• A 15% tax for single taxpayers whose income is higher than $78,750 but less than $434,550 ($488,850 if married and declaring joint tax or eligible widow's tax, $461,700 per household, or $244,425 for a separate tax return for the spouse)

  • 20% tax for taxpayers whose income is higher than that indicated for the 15% tax

For example, if a single investor with an income of $80,000 had $10,000 in long-term capital gains, the investor would have a tax liability of $1,500. If the same investor sold underperforming investments with $10,000 in long-term losses, the losses would exceed the gains, resulting in a tax debt of $0. If the same lost investment was recovered, a minimum would be spent days to avoid liquidation.

According to the Internal Revenue Service, "If your capital loss exceeds your capital gains, the amount of excess loss you can claim to reduce your income is less than $3,000 ($1,500 if you are married, filing separately) or the total net loss posted on line 21 of Schedule D (Form 1040 or 1040-SR).

For example, if the 55-year-old investor had had $3,000 in net capital losses during the year, the income of $50,000 would have been adjusted to $47,000. Residual capital losses can be carried forward without expiration to offset future capital gains.

Asset Location Strategy

Understanding which account should contain more asset classes is important for effective tax planning. Depending on the type of investment, the asset class can generate income as defined by the IRS. It can be considered ordinary income, eligible capital and dividends, and tax-free income. A tax professional who knows what you want will strive to place these asset classes in accounts with the most favorable tax implications.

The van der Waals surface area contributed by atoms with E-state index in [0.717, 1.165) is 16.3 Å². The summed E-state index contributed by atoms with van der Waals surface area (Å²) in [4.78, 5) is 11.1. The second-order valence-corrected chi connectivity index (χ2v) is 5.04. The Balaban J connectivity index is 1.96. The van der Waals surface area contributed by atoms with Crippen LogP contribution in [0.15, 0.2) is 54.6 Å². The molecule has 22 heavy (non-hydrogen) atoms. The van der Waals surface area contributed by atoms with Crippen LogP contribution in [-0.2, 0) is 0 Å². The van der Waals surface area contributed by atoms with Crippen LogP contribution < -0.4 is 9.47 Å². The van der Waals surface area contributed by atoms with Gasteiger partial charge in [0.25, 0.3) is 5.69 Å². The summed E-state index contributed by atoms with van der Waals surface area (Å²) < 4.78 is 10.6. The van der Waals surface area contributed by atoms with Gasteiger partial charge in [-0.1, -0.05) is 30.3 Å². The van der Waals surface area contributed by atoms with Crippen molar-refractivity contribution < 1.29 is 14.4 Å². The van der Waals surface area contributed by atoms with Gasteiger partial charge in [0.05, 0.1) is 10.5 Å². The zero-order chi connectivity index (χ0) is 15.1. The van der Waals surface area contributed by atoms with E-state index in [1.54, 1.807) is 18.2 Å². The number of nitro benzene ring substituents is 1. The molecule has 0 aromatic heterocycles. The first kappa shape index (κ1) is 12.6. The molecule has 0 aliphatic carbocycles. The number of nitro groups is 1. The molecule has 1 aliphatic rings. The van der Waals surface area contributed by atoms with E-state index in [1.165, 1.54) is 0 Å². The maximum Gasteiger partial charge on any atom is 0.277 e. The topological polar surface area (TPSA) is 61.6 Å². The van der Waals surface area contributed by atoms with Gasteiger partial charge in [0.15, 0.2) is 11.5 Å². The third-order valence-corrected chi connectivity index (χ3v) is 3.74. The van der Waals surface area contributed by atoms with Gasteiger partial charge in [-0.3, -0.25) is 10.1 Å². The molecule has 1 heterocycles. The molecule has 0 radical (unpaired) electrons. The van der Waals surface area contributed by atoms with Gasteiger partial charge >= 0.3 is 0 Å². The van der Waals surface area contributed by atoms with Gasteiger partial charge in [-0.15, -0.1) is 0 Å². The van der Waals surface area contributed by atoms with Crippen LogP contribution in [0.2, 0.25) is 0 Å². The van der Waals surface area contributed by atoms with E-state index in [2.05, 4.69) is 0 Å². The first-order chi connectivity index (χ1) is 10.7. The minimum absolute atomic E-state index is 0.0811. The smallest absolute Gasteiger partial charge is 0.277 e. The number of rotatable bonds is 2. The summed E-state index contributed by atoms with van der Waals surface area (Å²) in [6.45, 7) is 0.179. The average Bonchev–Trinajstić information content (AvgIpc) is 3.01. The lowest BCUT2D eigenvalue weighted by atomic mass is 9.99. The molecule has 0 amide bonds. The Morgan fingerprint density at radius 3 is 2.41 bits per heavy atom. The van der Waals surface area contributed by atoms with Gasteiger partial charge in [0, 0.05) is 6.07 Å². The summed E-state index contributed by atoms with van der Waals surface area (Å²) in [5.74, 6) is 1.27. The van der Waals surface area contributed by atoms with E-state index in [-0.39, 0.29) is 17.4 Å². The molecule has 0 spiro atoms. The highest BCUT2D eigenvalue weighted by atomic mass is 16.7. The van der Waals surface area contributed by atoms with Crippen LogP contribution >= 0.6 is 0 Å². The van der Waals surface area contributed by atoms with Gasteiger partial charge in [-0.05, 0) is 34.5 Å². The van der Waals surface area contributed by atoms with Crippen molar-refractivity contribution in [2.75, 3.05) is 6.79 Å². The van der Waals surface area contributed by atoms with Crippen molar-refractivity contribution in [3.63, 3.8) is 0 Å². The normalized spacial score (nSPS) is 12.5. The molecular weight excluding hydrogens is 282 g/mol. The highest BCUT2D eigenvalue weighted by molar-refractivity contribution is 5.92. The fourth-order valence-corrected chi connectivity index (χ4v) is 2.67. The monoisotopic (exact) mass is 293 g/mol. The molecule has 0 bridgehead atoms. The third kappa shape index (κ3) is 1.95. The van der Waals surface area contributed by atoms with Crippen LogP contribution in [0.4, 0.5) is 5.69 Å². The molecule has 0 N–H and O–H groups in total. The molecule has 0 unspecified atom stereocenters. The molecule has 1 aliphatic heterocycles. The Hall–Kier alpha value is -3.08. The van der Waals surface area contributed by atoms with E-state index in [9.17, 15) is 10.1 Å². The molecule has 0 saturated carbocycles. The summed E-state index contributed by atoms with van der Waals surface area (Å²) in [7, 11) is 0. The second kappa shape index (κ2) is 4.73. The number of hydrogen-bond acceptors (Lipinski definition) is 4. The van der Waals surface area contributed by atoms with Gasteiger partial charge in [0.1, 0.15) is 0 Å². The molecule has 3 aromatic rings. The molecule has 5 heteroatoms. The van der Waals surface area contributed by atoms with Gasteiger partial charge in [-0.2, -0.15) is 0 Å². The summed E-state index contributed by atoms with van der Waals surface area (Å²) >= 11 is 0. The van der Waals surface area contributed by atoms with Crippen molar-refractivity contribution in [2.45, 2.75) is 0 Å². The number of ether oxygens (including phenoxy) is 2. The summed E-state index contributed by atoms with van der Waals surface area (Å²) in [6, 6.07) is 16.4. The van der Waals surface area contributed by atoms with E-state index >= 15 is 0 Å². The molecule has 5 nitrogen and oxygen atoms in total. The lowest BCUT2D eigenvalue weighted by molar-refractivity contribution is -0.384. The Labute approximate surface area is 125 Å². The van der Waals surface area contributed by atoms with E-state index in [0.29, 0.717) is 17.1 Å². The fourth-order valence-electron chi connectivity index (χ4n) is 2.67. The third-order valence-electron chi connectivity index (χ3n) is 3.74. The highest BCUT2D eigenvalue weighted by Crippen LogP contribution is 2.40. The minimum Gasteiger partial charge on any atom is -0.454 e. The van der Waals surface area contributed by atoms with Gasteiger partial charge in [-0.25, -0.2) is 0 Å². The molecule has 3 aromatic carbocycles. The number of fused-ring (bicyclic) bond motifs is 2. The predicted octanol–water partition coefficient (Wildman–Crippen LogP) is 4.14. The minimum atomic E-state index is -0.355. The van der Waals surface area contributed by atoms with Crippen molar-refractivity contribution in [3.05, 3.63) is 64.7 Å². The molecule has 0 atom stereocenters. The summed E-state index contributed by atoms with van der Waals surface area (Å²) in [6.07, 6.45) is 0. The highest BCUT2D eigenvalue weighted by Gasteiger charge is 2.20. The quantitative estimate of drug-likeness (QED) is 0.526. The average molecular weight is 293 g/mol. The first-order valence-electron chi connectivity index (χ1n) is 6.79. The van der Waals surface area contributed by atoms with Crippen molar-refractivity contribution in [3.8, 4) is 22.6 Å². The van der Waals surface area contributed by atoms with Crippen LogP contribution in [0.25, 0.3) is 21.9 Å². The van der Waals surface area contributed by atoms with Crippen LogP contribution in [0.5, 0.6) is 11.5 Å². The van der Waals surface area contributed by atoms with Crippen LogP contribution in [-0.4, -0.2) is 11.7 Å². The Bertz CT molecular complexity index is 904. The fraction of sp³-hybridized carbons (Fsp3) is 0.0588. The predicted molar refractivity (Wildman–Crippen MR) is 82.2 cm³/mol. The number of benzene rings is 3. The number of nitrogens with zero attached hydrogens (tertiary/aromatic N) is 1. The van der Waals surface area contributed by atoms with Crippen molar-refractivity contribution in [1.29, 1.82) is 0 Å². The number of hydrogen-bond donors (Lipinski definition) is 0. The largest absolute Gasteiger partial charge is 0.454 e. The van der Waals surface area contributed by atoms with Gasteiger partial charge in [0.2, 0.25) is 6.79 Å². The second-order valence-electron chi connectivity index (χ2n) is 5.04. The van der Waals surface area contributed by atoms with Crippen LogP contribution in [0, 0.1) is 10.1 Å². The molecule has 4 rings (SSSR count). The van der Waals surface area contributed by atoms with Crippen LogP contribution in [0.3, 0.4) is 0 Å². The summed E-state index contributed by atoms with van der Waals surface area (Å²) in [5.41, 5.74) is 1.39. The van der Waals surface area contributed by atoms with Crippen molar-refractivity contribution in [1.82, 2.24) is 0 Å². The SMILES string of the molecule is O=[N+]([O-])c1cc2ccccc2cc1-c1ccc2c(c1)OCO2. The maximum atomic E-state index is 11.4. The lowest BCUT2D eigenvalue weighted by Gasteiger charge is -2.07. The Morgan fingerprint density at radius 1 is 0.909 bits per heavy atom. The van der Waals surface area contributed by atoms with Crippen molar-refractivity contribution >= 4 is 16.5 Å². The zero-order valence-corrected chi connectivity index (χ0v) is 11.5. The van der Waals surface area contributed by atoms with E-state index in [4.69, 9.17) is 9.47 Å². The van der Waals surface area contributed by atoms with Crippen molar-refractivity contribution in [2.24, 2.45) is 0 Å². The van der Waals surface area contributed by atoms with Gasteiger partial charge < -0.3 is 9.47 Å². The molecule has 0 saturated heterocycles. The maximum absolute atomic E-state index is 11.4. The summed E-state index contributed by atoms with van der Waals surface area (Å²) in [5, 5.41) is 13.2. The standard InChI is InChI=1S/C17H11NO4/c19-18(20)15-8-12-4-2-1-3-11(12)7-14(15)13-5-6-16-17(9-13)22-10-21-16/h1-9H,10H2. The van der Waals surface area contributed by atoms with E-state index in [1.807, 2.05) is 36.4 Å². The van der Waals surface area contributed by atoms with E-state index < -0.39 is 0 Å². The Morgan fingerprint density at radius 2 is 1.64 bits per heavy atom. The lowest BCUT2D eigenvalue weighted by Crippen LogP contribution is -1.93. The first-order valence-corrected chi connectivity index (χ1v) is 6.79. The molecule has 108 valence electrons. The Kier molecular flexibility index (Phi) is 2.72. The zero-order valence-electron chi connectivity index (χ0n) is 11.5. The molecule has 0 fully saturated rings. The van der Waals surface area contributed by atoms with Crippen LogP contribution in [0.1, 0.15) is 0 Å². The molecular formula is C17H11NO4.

Ordinary Income

Investments generally generate income that may be subject to different types of tax rates. Interest income on savings accounts, certificates of deposit, money market accounts, annuities, bonds, and certain preferred stocks and certain dividends are subject to normal tax rates. These are based on the taxpayer's marginal share, which is usually much higher than long-term capital gains rates.

Capital gains and eligible dividends

Taxpayers in the 15% and 10% marginal brackets will continue to pay 0% for long-term capital gains and eligible dividends. Taxpayers in the marginal 25% to 35% will be subject to a 15% tax on long-term capital gains and eligible dividends. Taxpayers in the top marginal category of 39.6% will be subject to a tax of 20% on long-term capital gains and eligible dividends. Keep in mind that taxpayers subject to the 20% tax rate will have their net investment income subject to the new Medicare supplement of 3.8%.

Income without Tax

This income is exempt from federal and/or state taxes, depending on the type of investment vehicle and the issuing state. Municipal bonds and US bonds are typical examples of investments that can generate income tax-free.

Tax-Deferred Income

Certain income that is deferred at some point in the future is called tax-deferred income. For example, in a 401(k) retirement plan, 403b plan, or traditional IRA, profits are reinvested and taxed only when withdrawals are made from the plan. Income from these types of plans is tax-deferred.

These are some of the effective ways you can plan your taxes.